Klaus Schulze is one of the most legendary e-musicians of all time. He is also one of the best and most original. Moondawn is one of the true classics of the genre. For many serious listeners, this was the first and/or most important electronic music purchase. There is good reason for such sentiment -- this is a great album. It is definitely hardcore Berlin school electronica and much more. Like his contemporaries, Schulze added some extra flair to his style. This album has loads of ambient atmospheres accompanying the deep sequences. While the original album is an analog creation, it still holds its own with new millennium digitalia and is uniquely old school. This CD bears comparisons only to Schulze's peers of its era: Jean Michel Jarre, Tangerine Dream, Edgar Froese, T.O.N.T.O.'s Expanding Head Band, and Mother Mallard's Portable Masterpiece Company.
Only 250 copies of the EP were released and mainly distributed in local record shops (in Liverpool and Runcorn). The Ep received positive reviews in the music press, and John Peel played some of the band’s songs during his shows. In 1980 the band’s personnel changed. Ian Gardler replaced is brother on guitar, and new members were added: Keith O’Connell (aka Keith Discreet, later Avant Garde Elitists) on bass, Kev Shields (later Havoc of Fusion) on keyboards and Nick Evans on drums.
A soundtrack to an obscure 1986 movie, Made in USA captures Sonic Youth trying to fit their expansive ideas into the brief space allotted to incidental film music. Keeping the atmospherics but scaling back the noise, the band manages to evoke textures different from its albums, textures that are drier and less overtly avant-garde. The disc is still quite listenable, which shows how good the band was in 1985 and 1986.
Subtitled "Special Low Frequency Version" on the front -- and if one opens up the CD, the reverse of the booklet shows a wide selection of pills -- arguably Earth and its stoned and droned appeal in a nutshell. If Carlson and his bassist du jour, in this case Dave Harwell, weren't quite Sub Pop's answer to the ranges of U.K. guitar extremism from the likes of Godflesh, Main, and Skullflower, Earth still came pretty darn close to it, creating a record even the Melvins would find weird. Consisting of three long instrumentals edited together as one long monster slam of feedback and howling, Earth 2 dedicates itself to the proposition that there's no such thing as too loud, trudging, or doom-laden. Opening track "Seven Angels" does show that for all the semi-chaos, things are still based around riffs, or at least one key riff endlessly repeated and drove directly into the ground through layers of hum and delay. Had Tony Iommi written it, nobody would have blinked an eye, but not even Sabbath gave itself over so thoroughly to the power of the amplifier -- and all this without drums. Without even a slight pause, "Teeth of Lions Rule the Divine" takes over, namely all 27 minutes of it. With a more paced, clock-chime-from-damnation melody leading the way deep into the track, stretching out and getting even more end-is-nigh as it goes, it's a bizarre but strong, weirdly fascinating performance -- ambient music completely and totally suffused with threat and fuzz.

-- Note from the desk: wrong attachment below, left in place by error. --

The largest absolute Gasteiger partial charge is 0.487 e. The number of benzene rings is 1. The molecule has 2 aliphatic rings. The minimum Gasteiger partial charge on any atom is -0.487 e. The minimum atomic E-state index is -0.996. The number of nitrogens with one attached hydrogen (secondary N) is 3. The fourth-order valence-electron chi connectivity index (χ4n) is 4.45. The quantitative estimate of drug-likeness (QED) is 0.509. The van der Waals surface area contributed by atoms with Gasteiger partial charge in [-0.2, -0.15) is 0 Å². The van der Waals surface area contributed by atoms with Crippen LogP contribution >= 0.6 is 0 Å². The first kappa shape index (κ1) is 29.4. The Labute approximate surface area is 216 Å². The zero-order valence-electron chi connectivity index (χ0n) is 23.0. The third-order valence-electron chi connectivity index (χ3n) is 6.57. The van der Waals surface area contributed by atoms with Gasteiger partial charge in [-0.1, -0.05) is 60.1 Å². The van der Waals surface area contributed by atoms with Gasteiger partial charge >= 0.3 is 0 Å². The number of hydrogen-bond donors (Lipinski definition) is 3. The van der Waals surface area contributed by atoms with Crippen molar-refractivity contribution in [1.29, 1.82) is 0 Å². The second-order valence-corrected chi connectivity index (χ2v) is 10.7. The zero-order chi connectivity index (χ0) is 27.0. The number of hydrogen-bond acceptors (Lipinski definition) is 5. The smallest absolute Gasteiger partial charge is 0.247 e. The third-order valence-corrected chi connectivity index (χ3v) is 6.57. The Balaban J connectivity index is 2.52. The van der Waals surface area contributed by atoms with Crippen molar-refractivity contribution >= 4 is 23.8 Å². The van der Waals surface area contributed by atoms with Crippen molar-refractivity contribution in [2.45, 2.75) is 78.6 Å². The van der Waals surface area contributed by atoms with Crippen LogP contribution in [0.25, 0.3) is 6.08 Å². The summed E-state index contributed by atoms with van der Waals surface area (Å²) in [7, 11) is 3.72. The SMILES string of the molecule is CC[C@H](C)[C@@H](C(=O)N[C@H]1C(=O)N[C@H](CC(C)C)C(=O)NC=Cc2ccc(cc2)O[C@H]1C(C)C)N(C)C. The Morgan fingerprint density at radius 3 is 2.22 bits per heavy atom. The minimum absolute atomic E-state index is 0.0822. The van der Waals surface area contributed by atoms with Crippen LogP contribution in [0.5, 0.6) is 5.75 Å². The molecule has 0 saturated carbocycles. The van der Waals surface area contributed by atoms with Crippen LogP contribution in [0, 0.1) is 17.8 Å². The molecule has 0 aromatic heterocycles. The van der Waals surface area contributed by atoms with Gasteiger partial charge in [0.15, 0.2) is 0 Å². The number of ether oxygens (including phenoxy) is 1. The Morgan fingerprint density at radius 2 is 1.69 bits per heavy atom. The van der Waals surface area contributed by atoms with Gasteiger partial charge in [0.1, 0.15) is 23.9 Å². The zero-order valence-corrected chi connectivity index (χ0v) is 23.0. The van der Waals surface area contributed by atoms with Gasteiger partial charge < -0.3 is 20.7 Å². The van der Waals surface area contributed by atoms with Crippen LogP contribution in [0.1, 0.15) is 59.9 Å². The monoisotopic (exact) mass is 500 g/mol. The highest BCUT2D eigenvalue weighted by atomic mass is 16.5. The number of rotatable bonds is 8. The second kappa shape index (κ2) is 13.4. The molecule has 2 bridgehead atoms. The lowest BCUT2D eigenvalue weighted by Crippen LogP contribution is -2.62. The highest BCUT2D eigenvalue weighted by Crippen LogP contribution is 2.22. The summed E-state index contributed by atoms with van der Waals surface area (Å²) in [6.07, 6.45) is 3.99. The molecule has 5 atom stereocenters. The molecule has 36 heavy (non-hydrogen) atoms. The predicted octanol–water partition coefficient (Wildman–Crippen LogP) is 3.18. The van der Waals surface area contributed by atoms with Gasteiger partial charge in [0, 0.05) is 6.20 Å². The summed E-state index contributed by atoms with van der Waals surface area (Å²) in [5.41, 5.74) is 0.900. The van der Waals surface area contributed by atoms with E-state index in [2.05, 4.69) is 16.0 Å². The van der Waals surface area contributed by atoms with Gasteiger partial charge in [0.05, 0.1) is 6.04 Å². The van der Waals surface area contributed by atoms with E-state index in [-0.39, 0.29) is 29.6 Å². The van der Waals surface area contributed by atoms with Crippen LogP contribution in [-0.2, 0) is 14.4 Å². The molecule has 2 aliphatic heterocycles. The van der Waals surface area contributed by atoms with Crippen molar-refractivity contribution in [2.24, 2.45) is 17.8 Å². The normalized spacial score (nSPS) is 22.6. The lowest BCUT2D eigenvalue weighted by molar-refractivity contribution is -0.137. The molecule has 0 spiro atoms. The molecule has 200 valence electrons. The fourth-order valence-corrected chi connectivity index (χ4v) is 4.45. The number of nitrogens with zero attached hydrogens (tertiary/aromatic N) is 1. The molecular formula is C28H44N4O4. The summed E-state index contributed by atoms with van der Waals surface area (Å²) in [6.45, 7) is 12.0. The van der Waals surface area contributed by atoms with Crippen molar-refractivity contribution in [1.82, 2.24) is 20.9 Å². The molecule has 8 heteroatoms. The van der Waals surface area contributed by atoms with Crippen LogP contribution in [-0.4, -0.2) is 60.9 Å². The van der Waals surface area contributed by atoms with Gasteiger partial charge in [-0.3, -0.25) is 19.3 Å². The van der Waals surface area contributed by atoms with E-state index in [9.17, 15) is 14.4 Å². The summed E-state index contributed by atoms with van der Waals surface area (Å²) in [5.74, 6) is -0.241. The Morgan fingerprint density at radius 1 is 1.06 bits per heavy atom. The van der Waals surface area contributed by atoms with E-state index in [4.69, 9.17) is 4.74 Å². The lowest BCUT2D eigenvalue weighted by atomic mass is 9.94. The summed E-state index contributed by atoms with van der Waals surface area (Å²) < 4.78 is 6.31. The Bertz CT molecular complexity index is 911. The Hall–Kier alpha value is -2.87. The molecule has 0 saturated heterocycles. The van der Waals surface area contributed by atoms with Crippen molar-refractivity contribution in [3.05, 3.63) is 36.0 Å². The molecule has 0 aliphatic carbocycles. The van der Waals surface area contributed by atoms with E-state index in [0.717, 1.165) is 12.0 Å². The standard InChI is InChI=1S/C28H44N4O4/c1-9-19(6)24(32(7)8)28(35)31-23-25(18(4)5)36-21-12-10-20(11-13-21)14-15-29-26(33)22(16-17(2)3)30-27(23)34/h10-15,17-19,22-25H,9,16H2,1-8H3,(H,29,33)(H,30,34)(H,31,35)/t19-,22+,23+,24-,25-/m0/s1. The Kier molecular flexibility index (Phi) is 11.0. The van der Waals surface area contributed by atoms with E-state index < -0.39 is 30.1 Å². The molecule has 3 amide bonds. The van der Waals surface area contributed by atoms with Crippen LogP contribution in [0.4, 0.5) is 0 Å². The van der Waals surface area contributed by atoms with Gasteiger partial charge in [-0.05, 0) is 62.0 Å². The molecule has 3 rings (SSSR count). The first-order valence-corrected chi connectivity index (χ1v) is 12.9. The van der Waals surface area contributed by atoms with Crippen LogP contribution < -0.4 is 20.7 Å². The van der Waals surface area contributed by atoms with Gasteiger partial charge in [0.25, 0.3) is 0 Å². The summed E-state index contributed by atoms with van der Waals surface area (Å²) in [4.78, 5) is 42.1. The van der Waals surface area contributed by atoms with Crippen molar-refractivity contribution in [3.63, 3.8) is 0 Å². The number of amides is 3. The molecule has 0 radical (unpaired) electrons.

Schulze's solo debut is a masterful album featuring some of the most majestic instances of space music ever recorded, all the more remarkable for being recorded without synthesizers. "Satz Gewitter," the first of two tracks and the highlight here, slowly progresses from oscillator static to a series of glowing organ lines, all informed by Schulze's excellent feel for phase effects.
The Sun City Girls' third album (titled in honor of a pet nickname for Ronald Reagan, apparently) burbled like a sewer somewhere below the sunny facade of The Gipper's America circa 1987. Overloaded with political and sexual obsessions, the Phoenix trio spouts out a disturbing and dizzying diatribe borne of first-hand knowledge of pornography and high-level government trickery. Taking off from somewhere near the axis of the Fugs and Holy Modal Rounders, Rick and Alan Bishop and Charlie Gocher plow through rants like "Porno Shop" (which is visited by Edwin Meese), "Kill the Klansmen," "Aristocrats of Impertinence," "Eyeball in a Quart Jar of Snot," and a bracing charge through the aforementioned Fugs' "CIA Man," updated to include relevant references to Middle Eastern overlords. Also here is one of the band's most brilliantly twisted inventions, "Nancy," wherein Mrs. Reagan is involved in seedy sexual situations with Mr. T, Ted Koppel, and Sam Donaldson. Though several winding, stream-of-consciousness tracks (e.g., "It's Underneath the House" and "Saint Bernard's Observation Booth") threaten to derail the momentum, there are moments of pure brilliance (the rock-en-Espanol harbinger "Esta Susan En Casa?") that save the record from succumbing to overindulgence. Despite not containing the kind of instrumental and improvisational magic that highlighted later releases, Horse Cock Phepner reveals the Girls at their most dementedly manic, and is essential to understanding the group's cockeyed philosophical mastery.